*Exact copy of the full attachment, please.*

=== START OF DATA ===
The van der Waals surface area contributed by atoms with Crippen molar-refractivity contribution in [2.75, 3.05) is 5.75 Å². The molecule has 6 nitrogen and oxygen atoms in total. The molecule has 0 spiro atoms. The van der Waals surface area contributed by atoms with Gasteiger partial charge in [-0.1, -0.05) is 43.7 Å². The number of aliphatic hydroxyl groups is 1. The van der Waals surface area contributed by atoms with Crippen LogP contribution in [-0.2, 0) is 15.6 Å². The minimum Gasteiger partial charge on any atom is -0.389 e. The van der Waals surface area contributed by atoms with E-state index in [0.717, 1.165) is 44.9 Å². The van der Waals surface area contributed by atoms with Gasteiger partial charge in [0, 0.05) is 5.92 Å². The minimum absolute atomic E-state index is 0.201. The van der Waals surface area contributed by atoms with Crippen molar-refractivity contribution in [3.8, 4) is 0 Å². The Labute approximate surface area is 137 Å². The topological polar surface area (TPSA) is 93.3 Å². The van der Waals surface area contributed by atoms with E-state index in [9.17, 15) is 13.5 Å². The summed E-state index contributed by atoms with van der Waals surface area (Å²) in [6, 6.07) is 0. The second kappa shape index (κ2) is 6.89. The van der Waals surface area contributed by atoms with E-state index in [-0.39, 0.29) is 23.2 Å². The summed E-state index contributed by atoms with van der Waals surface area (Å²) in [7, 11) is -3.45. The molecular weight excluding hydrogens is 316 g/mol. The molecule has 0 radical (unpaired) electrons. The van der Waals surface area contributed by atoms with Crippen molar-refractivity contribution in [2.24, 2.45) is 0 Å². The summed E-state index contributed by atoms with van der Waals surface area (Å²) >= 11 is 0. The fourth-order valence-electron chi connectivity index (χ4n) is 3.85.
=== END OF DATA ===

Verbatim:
The van der Waals surface area contributed by atoms with Crippen molar-refractivity contribution in [2.75, 3.05) is 5.75 Å². The molecule has 6 nitrogen and oxygen atoms in total. The molecule has 0 spiro atoms. The van der Waals surface area contributed by atoms with Gasteiger partial charge in [-0.1, -0.05) is 43.7 Å². The number of aliphatic hydroxyl groups is 1. The van der Waals surface area contributed by atoms with Crippen LogP contribution in [-0.2, 0) is 15.6 Å². The minimum Gasteiger partial charge on any atom is -0.389 e. The van der Waals surface area contributed by atoms with E-state index in [0.717, 1.165) is 44.9 Å². The van der Waals surface area contributed by atoms with Gasteiger partial charge in [0, 0.05) is 5.92 Å². The minimum absolute atomic E-state index is 0.201. The van der Waals surface area contributed by atoms with Crippen molar-refractivity contribution in [3.8, 4) is 0 Å². The Labute approximate surface area is 137 Å². The topological polar surface area (TPSA) is 93.3 Å². The van der Waals surface area contributed by atoms with E-state index in [9.17, 15) is 13.5 Å². The summed E-state index contributed by atoms with van der Waals surface area (Å²) in [6, 6.07) is 0. The second kappa shape index (κ2) is 6.89. The van der Waals surface area contributed by atoms with E-state index in [-0.39, 0.29) is 23.2 Å². The summed E-state index contributed by atoms with van der Waals surface area (Å²) in [7, 11) is -3.45. The molecular weight excluding hydrogens is 316 g/mol. The molecule has 0 radical (unpaired) electrons. The van der Waals surface area contributed by atoms with Crippen molar-refractivity contribution in [2.24, 2.45) is 0 Å². The summed E-state index contributed by atoms with van der Waals surface area (Å²) >= 11 is 0. The fourth-order valence-electron chi connectivity index (χ4n) is 3.85.